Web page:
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Effect of serotonin reuptake inhibitor on syndrome development in obese hyperglycemic mice (Umeå ob/ob).
Huddinge University Hospital.
Umeå University, Faculty of Medicine, Department of Integrative Medical Biology (IMB), Histology and Cell Biology.
Umeå University, Faculty of Medicine, Department of Integrative Medical Biology (IMB), Histology and Cell Biology.
2001 (English)In: Metabolism: Clinical and Experimental, ISSN 0026-0495, E-ISSN 1532-8600, Vol. 50, no 2, 144-50 p.Article in journal (Refereed) Published
Abstract [en]

These experiments tested the effect of 10 to 30 mg, citalopram/kg body weight on food intake, weight increase, and blood glucose levels in young obese hyperglycemic mice (Umeå ob/ob). A leptin defect in ob/ob mice results in hyperphagia, hyperglycemia, and increased body weight compared with normal mice. Citalopram had no effect on weight increase in ob/ob mice aged 3 to 10 weeks, when the weight increase is most rapid. Citalopram reduced the weight increase at the age 10 to 19 weeks. Food intake reaches a maximum at age 7 to 10 weeks and then decreases. The reduction was more rapid in citalopram-treated mice. The weight of feces paralleled the food intake. Citalopram treatment had no effect on serum insulin levels in 15-week-old mice. Blood sugar values in fed mice reached a peak at age 7 weeks (21.7 +/- 1.7 mmol/L in controls and 22.3 +/- 1 mmol/L in citalopram-treated mice). After that, blood sugar values decreased. The decrease was more pronounced in citalopram-treated mice (P < .01 compared with controls). Blood glucose levels were lower at ages 12 to 15 weeks in female ob/ob control mice (13.6 +/- 2.5 mmol/L v 19.0 +/- 0.6 mmol/L in male control mice; P < .05). The effect of citalopram was the same in male and female mice. There was a close correlation between accumulated food intake and blood glucose values in individual animals. At age 3 to 10 weeks, ob/ob mice have a high beta-cell proliferation rate, and they have large islets of Langerhans. This was not affected by citalopram treatment. Our findings show that the serotonergic system plays a role as a regulator of food intake over shorter periods, and this is also true in the absence of leptin.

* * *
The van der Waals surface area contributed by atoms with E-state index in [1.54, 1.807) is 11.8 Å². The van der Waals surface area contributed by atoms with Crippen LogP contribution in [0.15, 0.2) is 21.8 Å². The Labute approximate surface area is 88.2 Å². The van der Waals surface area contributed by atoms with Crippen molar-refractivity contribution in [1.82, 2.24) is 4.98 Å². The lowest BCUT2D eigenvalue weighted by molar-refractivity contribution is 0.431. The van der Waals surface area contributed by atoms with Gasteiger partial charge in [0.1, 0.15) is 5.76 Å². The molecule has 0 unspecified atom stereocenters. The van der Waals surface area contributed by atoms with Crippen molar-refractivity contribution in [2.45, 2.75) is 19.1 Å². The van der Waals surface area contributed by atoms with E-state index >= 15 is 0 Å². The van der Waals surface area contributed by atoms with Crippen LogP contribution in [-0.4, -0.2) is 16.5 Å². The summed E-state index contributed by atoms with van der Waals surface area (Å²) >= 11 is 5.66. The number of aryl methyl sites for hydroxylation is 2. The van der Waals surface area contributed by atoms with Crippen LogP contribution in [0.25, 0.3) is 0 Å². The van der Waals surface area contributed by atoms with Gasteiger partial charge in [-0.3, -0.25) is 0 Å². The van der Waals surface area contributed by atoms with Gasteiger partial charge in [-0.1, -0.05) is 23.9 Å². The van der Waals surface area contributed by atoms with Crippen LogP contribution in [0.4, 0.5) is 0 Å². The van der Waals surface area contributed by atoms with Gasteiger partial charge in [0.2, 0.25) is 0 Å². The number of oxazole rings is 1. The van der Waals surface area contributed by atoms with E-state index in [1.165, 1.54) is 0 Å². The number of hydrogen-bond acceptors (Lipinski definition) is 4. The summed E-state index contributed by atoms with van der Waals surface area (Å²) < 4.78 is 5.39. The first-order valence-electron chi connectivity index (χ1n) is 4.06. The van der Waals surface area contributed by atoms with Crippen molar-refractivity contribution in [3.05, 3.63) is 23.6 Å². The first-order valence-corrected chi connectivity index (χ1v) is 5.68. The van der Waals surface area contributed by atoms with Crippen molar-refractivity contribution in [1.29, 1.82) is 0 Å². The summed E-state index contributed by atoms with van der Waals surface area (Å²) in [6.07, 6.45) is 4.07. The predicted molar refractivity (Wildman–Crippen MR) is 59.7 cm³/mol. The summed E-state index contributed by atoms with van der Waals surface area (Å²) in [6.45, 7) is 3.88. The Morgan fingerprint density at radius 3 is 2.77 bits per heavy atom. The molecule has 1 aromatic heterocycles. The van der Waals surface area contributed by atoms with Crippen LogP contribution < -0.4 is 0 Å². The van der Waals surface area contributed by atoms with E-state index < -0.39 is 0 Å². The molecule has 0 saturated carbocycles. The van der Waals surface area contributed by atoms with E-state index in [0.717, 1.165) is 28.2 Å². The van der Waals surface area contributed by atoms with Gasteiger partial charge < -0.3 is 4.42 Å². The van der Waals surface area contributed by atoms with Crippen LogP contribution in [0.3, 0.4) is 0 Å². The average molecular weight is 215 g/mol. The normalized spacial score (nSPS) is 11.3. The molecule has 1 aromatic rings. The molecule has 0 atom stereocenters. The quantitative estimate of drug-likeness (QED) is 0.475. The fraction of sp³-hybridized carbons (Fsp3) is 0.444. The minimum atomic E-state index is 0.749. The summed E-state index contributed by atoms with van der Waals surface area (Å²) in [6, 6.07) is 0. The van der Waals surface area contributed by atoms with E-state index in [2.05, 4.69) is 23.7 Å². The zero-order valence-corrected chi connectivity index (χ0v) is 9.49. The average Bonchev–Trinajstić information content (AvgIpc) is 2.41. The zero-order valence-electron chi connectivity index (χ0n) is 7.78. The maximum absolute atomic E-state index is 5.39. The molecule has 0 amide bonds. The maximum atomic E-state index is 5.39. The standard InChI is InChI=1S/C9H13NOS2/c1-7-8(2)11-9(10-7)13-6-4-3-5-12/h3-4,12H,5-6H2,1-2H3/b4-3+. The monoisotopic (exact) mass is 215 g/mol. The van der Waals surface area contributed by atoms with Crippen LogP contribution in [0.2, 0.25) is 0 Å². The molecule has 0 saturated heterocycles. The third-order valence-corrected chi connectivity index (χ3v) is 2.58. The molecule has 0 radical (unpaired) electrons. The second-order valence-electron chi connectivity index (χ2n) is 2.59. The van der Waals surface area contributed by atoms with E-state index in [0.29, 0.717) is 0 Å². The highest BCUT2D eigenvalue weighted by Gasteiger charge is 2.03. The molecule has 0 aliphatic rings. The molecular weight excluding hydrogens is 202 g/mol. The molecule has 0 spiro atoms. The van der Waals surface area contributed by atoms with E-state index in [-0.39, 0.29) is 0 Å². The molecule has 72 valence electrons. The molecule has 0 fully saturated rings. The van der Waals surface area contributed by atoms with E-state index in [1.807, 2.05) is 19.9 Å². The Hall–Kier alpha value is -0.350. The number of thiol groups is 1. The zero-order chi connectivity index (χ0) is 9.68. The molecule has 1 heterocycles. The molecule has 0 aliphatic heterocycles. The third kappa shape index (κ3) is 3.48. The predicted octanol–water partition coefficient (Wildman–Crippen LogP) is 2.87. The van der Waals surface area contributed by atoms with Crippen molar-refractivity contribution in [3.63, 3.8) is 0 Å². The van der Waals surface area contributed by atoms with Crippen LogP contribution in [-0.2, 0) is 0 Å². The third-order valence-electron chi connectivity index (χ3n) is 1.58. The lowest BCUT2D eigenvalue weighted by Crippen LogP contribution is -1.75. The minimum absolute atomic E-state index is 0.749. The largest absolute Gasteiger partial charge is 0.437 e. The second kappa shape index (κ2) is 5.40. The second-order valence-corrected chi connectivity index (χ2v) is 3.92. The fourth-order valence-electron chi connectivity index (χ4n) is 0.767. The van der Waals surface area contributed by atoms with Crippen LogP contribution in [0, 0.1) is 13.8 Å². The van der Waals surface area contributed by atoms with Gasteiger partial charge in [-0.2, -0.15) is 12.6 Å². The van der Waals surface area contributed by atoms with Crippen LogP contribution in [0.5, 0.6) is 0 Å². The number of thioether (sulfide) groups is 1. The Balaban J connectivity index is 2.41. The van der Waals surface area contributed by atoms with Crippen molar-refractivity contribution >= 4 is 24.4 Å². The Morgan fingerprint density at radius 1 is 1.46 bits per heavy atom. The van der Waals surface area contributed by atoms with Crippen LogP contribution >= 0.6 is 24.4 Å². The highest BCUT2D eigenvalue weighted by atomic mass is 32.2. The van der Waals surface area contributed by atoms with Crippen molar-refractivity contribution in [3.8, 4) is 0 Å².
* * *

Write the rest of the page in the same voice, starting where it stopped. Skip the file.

Place, publisher, year, edition, pages
2001. Vol. 50, no 2, 144-50 p.
National Category
Basic Medicine
URN: urn:nbn:se:umu:diva-82537DOI: 10.1053/meta.2001.20175PubMedID: 11229420OAI: diva2:661808
Available from: 2013-11-05 Created: 2013-11-05 Last updated: 2013-11-05

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